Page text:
The Waxman Murders Review
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Thanks to Jeri Westerson and her Crispin Guest novels, I’ve gotten hooked on medieval mysteries—so whenever I see something that might be similar, I just can’t resist picking it up. After reading P. C. Doherty’s The Waxman Murders, though, I’ve come to appreciate Crispin Guest all the more.

As Christmas of 1303 approaches, King Edward I sends his trusted clerk, Sir Hugh Corbett, to Canterbury to handle two separate matters. First, wealthy merchant Wilhelem von Paulents and his family are visiting Sir Walter Castledene, the mayor of Canterbury. With him, he’s bringing a legendary treasure map, known as the Cloister Map—and the king would like Sir Hugh to negotiate a profitable partnership. At the same time, the king’s ward, Lady Adelicia Decontet, has been accused of murdering her husband—and Sir Hugh is asked to investigate.

  
 
As Hugh and his men arrive in the city, however, they’re informed that Paulents and his family are dead. All four were found hanging in the manor house where they’d been heavily guarded, and their bodyguard is missing.

With the help of his loyal men—and a few secret associates—Sir Hugh hopes to solve two murder cases and still make it home to his family in time for Christmas.

The Waxman Murders is Doherty’s fifteenth Sir Hugh Corbett mystery—but while this medieval series has been around longer than Westerson’s Crispin Guest novels, its hero lacks Guest’s personality and individuality. Sir Hugh simply seems too perfect. He’s just a good, devout man who’s been trusted to do the king’s business. He has a loving family, and he lives well. He’s smart, he’s thoughtful, he’s happy, and he has a tendency to burst into song. He may be the perfect man to do the king’s bidding—but, without some any character flaws or burdens to bear, he makes a rather bland hero.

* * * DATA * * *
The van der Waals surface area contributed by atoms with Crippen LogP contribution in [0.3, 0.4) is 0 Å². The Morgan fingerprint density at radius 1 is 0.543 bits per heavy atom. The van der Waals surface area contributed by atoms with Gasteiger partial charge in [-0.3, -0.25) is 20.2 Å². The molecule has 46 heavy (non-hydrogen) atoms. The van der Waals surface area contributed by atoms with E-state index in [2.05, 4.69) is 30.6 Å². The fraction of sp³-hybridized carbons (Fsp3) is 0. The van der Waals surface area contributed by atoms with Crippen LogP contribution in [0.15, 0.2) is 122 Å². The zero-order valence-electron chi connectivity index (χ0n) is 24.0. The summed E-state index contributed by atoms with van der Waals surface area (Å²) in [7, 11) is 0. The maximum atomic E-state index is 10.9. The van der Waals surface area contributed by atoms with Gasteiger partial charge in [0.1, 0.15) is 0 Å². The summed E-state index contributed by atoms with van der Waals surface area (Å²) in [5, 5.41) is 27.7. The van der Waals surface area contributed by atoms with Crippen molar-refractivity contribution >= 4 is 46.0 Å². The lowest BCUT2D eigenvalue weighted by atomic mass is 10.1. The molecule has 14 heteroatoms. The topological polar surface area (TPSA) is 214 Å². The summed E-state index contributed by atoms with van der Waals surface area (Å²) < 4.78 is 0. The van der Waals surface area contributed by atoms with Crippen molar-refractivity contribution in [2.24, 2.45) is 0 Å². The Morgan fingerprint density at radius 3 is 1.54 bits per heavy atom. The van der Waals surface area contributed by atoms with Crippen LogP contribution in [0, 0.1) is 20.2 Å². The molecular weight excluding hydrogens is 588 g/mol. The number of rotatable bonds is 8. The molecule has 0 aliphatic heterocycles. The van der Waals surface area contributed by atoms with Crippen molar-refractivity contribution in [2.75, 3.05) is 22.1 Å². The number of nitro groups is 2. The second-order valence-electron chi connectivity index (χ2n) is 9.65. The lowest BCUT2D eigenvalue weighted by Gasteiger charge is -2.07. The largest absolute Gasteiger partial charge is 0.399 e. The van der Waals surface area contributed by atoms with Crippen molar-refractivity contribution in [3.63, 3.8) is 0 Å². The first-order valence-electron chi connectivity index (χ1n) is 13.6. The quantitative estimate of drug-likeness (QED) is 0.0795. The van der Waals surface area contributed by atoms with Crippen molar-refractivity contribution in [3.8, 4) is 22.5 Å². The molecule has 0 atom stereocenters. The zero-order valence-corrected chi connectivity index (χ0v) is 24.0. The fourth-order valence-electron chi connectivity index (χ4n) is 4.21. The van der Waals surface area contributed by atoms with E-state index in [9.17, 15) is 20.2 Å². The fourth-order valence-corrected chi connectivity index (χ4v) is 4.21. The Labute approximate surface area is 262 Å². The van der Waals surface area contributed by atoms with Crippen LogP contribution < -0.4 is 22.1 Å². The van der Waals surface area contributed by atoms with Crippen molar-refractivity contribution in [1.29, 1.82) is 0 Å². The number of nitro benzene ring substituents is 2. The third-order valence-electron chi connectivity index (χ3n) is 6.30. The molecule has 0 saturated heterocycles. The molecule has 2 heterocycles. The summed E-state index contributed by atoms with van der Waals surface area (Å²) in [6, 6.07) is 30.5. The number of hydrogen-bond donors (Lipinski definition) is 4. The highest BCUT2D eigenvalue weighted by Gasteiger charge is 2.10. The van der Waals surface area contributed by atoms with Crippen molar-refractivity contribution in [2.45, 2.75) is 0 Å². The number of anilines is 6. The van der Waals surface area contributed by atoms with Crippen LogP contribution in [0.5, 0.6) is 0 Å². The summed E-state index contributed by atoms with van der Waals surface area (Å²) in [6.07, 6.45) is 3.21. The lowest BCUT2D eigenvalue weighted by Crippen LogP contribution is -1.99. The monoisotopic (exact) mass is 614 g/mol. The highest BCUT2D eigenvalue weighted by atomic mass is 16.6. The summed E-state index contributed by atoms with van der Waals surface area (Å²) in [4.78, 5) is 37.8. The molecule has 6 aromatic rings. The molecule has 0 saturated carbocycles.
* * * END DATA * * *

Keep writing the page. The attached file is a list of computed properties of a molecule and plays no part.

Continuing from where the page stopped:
Similarly, the medieval setting is fascinating, but it isn’t developed particularly well. If you’ve been to Canterbury (as I have), you’ll be able to picture the surroundings. But, if not, it’ll often feel like the story could take place in any city, during any time period.

The mystery itself is mildly interesting—a pair of murders that seem tied to a dead pirate and his mysterious brother. But it isn’t especially difficult to solve—and, again, the development is lacking. For an easy-going cozy mystery, it’ll do—but, compared to the depth and personality of the Crispin Guest mysteries, if just feels a bit dry. So if you’re looking for a captivating medieval mystery, I recommend picking up Veil of Lies instead.

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